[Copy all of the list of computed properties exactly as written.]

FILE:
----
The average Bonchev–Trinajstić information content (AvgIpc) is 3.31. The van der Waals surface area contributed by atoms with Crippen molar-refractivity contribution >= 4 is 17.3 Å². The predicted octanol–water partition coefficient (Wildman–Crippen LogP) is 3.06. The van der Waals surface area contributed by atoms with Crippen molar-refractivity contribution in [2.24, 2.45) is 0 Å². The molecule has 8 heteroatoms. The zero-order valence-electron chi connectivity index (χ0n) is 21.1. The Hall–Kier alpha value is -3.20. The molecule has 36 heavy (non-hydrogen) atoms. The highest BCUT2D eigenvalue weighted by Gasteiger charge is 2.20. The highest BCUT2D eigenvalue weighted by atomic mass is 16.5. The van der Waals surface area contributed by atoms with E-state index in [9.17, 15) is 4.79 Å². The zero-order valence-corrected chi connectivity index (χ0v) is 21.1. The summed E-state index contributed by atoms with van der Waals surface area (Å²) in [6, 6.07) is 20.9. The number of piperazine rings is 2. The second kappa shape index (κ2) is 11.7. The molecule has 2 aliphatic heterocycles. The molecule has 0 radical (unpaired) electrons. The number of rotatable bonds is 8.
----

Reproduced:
The average Bonchev–Trinajstić information content (AvgIpc) is 3.31. The van der Waals surface area contributed by atoms with Crippen molar-refractivity contribution >= 4 is 17.3 Å². The predicted octanol–water partition coefficient (Wildman–Crippen LogP) is 3.06. The van der Waals surface area contributed by atoms with Crippen molar-refractivity contribution in [2.24, 2.45) is 0 Å². The molecule has 8 heteroatoms. The zero-order valence-electron chi connectivity index (χ0n) is 21.1. The Hall–Kier alpha value is -3.20. The molecule has 36 heavy (non-hydrogen) atoms. The highest BCUT2D eigenvalue weighted by Gasteiger charge is 2.20. The highest BCUT2D eigenvalue weighted by atomic mass is 16.5. The van der Waals surface area contributed by atoms with E-state index in [9.17, 15) is 4.79 Å². The zero-order valence-corrected chi connectivity index (χ0v) is 21.1. The summed E-state index contributed by atoms with van der Waals surface area (Å²) in [6, 6.07) is 20.9. The number of piperazine rings is 2. The second kappa shape index (κ2) is 11.7. The molecule has 2 aliphatic heterocycles. The molecule has 0 radical (unpaired) electrons. The number of rotatable bonds is 8.